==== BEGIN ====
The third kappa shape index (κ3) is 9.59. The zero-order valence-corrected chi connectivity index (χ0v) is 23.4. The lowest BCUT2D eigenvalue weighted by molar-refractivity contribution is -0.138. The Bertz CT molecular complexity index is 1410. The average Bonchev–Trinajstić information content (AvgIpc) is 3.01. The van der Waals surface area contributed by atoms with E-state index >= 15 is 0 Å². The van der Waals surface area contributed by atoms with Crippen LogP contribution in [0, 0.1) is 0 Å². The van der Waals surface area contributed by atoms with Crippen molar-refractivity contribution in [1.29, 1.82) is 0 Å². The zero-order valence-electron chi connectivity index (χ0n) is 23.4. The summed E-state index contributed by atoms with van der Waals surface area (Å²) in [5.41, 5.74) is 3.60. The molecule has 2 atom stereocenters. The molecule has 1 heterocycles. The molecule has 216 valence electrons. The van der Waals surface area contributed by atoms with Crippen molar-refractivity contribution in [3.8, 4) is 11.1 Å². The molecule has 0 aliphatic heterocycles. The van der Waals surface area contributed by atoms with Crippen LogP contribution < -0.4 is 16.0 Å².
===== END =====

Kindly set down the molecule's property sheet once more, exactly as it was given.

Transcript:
The third kappa shape index (κ3) is 9.59. The zero-order valence-corrected chi connectivity index (χ0v) is 23.4. The lowest BCUT2D eigenvalue weighted by molar-refractivity contribution is -0.138. The Bertz CT molecular complexity index is 1410. The average Bonchev–Trinajstić information content (AvgIpc) is 3.01. The van der Waals surface area contributed by atoms with E-state index >= 15 is 0 Å². The van der Waals surface area contributed by atoms with Crippen LogP contribution in [0, 0.1) is 0 Å². The van der Waals surface area contributed by atoms with Crippen molar-refractivity contribution in [1.29, 1.82) is 0 Å². The zero-order valence-electron chi connectivity index (χ0n) is 23.4. The summed E-state index contributed by atoms with van der Waals surface area (Å²) in [5.41, 5.74) is 3.60. The molecule has 2 atom stereocenters. The molecule has 1 heterocycles. The molecule has 216 valence electrons. The van der Waals surface area contributed by atoms with Crippen molar-refractivity contribution in [3.8, 4) is 11.1 Å². The molecule has 0 aliphatic heterocycles. The van der Waals surface area contributed by atoms with Crippen LogP contribution < -0.4 is 16.0 Å².